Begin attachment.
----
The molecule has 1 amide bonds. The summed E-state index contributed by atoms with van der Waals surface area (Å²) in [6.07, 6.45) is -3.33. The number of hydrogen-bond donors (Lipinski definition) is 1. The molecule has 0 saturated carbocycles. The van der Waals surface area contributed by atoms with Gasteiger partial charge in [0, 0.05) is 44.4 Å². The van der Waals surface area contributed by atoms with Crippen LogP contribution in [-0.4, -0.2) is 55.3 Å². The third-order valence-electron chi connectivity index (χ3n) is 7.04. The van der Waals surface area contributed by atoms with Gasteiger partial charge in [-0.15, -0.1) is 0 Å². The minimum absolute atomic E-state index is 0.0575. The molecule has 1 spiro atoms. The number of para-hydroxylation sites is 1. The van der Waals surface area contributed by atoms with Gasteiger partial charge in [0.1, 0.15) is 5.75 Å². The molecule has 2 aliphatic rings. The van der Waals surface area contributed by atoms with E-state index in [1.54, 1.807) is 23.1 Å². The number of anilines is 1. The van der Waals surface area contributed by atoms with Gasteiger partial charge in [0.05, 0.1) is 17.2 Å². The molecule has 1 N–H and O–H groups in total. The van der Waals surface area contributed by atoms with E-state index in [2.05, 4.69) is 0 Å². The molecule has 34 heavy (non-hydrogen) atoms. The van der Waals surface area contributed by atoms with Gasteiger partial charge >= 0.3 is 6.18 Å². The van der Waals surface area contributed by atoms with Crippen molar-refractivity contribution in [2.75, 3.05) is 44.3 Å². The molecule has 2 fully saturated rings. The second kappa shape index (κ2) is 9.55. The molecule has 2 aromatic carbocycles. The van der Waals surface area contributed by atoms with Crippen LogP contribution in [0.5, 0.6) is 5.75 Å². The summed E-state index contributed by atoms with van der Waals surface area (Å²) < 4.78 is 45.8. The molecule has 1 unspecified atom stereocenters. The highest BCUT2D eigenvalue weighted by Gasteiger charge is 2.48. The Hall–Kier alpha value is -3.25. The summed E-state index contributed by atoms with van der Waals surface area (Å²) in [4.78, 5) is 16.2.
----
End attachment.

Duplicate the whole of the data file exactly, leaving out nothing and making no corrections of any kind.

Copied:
The molecule has 1 amide bonds. The summed E-state index contributed by atoms with van der Waals surface area (Å²) in [6.07, 6.45) is -3.33. The number of hydrogen-bond donors (Lipinski definition) is 1. The molecule has 0 saturated carbocycles. The van der Waals surface area contributed by atoms with Gasteiger partial charge in [0, 0.05) is 44.4 Å². The van der Waals surface area contributed by atoms with Crippen LogP contribution in [-0.4, -0.2) is 55.3 Å². The third-order valence-electron chi connectivity index (χ3n) is 7.04. The van der Waals surface area contributed by atoms with Gasteiger partial charge in [-0.15, -0.1) is 0 Å². The minimum absolute atomic E-state index is 0.0575. The molecule has 1 spiro atoms. The number of para-hydroxylation sites is 1. The van der Waals surface area contributed by atoms with Gasteiger partial charge in [0.1, 0.15) is 5.75 Å². The molecule has 2 aliphatic rings. The van der Waals surface area contributed by atoms with E-state index in [1.54, 1.807) is 23.1 Å². The number of anilines is 1. The van der Waals surface area contributed by atoms with Gasteiger partial charge in [0.05, 0.1) is 17.2 Å². The molecule has 1 N–H and O–H groups in total. The van der Waals surface area contributed by atoms with E-state index in [2.05, 4.69) is 0 Å². The molecule has 34 heavy (non-hydrogen) atoms. The van der Waals surface area contributed by atoms with Gasteiger partial charge >= 0.3 is 6.18 Å². The van der Waals surface area contributed by atoms with Crippen molar-refractivity contribution in [2.75, 3.05) is 44.3 Å². The molecule has 2 fully saturated rings. The second kappa shape index (κ2) is 9.55. The molecule has 2 aromatic carbocycles. The van der Waals surface area contributed by atoms with Crippen LogP contribution in [0.5, 0.6) is 5.75 Å². The summed E-state index contributed by atoms with van der Waals surface area (Å²) < 4.78 is 45.8. The molecule has 1 unspecified atom stereocenters. The highest BCUT2D eigenvalue weighted by Gasteiger charge is 2.48. The Hall–Kier alpha value is -3.25. The summed E-state index contributed by atoms with van der Waals surface area (Å²) in [4.78, 5) is 16.2.